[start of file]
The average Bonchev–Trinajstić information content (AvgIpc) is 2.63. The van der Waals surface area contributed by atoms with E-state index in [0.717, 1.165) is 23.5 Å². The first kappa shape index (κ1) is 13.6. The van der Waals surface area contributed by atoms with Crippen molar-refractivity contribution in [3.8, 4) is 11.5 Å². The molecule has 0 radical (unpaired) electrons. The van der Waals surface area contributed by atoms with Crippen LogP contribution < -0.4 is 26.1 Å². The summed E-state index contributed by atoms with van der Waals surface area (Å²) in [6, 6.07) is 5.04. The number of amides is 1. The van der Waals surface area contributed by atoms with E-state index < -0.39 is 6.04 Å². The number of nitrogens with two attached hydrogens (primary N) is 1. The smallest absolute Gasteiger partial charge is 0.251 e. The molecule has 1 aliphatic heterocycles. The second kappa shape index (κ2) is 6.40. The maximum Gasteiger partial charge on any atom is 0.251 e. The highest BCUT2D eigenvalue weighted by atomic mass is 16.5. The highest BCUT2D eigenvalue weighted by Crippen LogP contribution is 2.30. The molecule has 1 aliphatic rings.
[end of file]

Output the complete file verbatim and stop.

The average Bonchev–Trinajstić information content (AvgIpc) is 2.63. The van der Waals surface area contributed by atoms with E-state index in [0.717, 1.165) is 23.5 Å². The first kappa shape index (κ1) is 13.6. The van der Waals surface area contributed by atoms with Crippen molar-refractivity contribution in [3.8, 4) is 11.5 Å². The molecule has 0 radical (unpaired) electrons. The van der Waals surface area contributed by atoms with Crippen LogP contribution < -0.4 is 26.1 Å². The summed E-state index contributed by atoms with van der Waals surface area (Å²) in [6, 6.07) is 5.04. The number of amides is 1. The van der Waals surface area contributed by atoms with E-state index < -0.39 is 6.04 Å². The number of nitrogens with two attached hydrogens (primary N) is 1. The smallest absolute Gasteiger partial charge is 0.251 e. The molecule has 1 aliphatic heterocycles. The second kappa shape index (κ2) is 6.40. The maximum Gasteiger partial charge on any atom is 0.251 e. The highest BCUT2D eigenvalue weighted by atomic mass is 16.5. The highest BCUT2D eigenvalue weighted by Crippen LogP contribution is 2.30. The molecule has 1 aliphatic rings.